Previously in The Last War in Albion: Alongside their success in the US market, Morrison pursued more personal and idiosyncratic work in the UK market, including the Thatcher assassination fantasy St. Swithin’s Day. Thatcher, btw, was bad.
Damned to the “help yourself society”—where the strong help themselves to whatever they want and the weak are left to help themselves. – Jamie Delano, Hellblazer
Her premiership was marked by a similar severity to her political rise; her economic policy enthusiastically embraced the monetary politics that had enchanted her at university, slashing public spending alongside taxes and privatising large swaths of industry. She was a vehement opponent of unions, successfully breaking the back of the powerful National Union of Mineworkers over the course of the 1984-85 strike. In terms of foreign relations, she fought a war against Argentina for a couple old colonial possessions, was an adamant enabler of South Africa’s apartheid regime, and was a firm supporter of murderous Chilean dictator Augusto Pinochet.
Finally, in 1990, after more than twelve years running the country, she fell. With approval ratings softened by simply fatigue and then bludgeoned by her proposal to replace a property tax with a poll tax to be levied equally on all citizens, effectively shifting a huge quantity of tax burden away from wealthy property owners and onto the poor while simultaneously discouraging them from voting (as voter rolls were used to determine who owed the tax), Thatcher was wounded going into 1990. In November, following the furious resignation of Geoffrey Howe, prompting Michael Heseltine to mount a leadership challenge. After a narrow win on the first ballot, Thatcher was advised by her cabinet to resign, and on November 28th she resigned, leaving Downing Street in tears.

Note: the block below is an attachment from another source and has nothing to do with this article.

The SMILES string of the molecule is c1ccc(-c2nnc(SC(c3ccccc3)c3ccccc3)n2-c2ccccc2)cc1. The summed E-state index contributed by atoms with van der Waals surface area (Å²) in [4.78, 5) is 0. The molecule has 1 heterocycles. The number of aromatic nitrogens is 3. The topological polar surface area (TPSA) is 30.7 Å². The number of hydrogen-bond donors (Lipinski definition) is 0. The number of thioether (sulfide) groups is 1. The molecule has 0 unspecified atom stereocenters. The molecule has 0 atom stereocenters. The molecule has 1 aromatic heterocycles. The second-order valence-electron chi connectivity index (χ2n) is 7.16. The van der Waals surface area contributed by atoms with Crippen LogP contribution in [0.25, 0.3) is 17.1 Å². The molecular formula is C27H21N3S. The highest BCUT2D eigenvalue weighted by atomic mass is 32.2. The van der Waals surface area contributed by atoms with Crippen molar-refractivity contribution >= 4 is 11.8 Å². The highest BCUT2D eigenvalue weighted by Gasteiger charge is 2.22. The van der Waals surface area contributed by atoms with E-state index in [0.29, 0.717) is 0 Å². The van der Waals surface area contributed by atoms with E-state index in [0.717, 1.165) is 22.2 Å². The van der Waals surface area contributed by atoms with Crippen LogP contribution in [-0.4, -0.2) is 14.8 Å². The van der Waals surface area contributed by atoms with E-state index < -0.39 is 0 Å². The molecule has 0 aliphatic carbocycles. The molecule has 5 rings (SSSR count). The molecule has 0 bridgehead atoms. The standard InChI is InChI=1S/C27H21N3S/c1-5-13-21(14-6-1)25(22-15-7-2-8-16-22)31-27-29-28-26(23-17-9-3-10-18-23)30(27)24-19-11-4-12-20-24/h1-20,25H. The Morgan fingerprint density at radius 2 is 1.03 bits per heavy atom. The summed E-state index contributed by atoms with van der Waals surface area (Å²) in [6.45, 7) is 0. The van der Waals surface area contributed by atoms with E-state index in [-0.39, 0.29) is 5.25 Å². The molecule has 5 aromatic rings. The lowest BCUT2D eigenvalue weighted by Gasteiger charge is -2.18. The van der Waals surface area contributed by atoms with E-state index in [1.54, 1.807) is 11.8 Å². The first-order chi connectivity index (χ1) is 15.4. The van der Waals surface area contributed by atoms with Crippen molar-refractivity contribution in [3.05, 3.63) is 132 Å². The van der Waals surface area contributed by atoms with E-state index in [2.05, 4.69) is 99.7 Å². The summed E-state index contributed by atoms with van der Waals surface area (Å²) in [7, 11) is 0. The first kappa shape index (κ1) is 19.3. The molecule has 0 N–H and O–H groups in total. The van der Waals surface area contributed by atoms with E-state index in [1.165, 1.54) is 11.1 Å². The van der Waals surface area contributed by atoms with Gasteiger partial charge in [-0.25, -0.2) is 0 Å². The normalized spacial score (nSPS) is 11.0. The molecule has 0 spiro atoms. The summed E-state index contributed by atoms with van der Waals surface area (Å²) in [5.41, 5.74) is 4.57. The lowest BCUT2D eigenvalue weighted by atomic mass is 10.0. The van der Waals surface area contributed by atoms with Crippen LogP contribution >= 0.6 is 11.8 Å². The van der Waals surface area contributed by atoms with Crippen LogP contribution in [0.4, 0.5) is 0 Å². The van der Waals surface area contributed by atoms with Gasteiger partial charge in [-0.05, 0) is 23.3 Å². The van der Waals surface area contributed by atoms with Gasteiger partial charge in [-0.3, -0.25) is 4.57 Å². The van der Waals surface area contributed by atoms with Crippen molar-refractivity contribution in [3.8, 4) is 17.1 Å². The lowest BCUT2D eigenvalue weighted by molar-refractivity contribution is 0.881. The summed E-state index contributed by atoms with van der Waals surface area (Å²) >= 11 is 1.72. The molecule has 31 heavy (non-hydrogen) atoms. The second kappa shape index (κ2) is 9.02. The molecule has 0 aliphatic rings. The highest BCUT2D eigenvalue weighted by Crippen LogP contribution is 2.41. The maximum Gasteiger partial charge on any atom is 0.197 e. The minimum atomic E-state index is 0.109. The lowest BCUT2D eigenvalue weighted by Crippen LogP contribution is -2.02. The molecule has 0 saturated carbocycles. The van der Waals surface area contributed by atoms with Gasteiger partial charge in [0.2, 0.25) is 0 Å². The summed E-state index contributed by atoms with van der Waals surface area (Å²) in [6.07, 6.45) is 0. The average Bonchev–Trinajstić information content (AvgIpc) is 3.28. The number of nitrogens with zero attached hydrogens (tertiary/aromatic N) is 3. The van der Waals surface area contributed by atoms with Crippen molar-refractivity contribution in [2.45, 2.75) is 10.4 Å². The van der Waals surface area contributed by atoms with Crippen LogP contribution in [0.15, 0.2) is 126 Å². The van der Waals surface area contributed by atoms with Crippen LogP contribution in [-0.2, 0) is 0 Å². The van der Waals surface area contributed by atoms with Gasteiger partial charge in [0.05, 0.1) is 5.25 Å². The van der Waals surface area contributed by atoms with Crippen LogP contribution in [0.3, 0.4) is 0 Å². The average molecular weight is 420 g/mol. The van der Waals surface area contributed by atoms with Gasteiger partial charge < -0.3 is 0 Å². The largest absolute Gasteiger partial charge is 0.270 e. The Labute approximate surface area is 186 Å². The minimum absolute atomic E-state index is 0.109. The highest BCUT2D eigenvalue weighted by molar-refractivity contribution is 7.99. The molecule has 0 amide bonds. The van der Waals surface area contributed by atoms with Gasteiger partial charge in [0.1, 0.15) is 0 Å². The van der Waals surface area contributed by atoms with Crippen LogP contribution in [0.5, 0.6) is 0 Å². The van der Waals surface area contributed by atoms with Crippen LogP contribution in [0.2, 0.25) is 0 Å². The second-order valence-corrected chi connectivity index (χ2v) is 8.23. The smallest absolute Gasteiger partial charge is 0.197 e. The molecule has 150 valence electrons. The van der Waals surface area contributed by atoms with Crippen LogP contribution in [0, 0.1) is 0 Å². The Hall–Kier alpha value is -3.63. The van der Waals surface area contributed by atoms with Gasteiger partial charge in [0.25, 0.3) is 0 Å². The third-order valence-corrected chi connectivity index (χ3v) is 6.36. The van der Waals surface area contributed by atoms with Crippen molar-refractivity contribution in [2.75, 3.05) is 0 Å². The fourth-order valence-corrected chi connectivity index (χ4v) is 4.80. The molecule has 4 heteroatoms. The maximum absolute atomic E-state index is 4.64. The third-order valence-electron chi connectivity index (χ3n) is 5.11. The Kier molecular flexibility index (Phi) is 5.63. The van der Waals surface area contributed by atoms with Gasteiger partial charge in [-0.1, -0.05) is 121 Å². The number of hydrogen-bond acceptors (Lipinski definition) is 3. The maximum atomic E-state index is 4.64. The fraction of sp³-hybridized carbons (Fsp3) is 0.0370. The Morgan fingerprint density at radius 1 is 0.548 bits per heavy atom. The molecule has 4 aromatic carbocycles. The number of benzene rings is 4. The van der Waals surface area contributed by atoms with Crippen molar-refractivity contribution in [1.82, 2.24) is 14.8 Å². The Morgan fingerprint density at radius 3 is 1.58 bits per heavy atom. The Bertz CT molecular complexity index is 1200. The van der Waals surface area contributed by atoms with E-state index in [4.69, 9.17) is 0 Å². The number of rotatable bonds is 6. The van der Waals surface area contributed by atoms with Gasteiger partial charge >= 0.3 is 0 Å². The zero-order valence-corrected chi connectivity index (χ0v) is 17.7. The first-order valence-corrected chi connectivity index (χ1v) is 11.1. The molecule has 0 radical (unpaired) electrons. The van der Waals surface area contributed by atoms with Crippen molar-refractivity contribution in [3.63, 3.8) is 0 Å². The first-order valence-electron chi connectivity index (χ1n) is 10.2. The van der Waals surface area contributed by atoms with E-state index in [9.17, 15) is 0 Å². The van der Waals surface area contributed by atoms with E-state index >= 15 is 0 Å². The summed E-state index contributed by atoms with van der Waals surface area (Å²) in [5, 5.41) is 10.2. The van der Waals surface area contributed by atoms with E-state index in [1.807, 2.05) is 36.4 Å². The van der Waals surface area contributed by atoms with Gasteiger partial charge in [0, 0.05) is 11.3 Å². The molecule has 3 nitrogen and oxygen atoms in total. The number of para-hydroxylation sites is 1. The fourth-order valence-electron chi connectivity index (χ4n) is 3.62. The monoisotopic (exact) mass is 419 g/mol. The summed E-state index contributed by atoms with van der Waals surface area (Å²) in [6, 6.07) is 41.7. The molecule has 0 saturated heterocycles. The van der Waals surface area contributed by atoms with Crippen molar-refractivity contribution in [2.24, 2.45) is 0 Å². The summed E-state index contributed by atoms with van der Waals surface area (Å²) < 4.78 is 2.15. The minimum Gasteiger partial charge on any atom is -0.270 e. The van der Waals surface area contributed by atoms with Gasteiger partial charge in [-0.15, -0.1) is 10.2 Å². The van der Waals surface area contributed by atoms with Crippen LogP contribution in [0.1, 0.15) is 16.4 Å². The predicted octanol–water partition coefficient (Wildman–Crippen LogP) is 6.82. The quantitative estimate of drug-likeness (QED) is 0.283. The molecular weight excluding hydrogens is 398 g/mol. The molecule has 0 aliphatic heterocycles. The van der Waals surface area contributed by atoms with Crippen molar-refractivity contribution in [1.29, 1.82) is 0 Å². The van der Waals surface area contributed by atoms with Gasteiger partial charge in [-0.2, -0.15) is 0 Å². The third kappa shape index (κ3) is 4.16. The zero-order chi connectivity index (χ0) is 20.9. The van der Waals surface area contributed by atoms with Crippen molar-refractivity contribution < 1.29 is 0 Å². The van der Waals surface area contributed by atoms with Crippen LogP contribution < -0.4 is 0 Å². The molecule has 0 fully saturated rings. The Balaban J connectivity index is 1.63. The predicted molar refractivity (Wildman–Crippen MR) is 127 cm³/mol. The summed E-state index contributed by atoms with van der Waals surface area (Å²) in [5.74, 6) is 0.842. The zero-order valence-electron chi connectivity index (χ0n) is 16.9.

All of this adds up to a horrible legacy, to be sure, but it is not markedly worse than any of the other right-wing governments of the 1980s. It does not serve to explain the full psychic weight she pressed upon Britain in the 1980s. No shortage of more colorful accounts exist—Warren Ellis’s account of how “we would look out of the window every morning to make sure the bitch hadn’t put Daleks on the streets yet” and his account of 1980s Britain in Planetary where he described her as “genuinely mad” and noted the “feminists and women’s studies theorists who denied she was even really a woman anymore, she was so far out of her tree” are both minor classics of the genre, and the subgenre of pop songs fantasizing about Margaret Thatcher is a rich one. But again, these exist of any right-wing politician—Frank Miller’s depiction of Ronald Reagan in The Dark Knight Returns is no less vicious in its parodicism. The horror of Thatcher is not captured in angry parodies of her.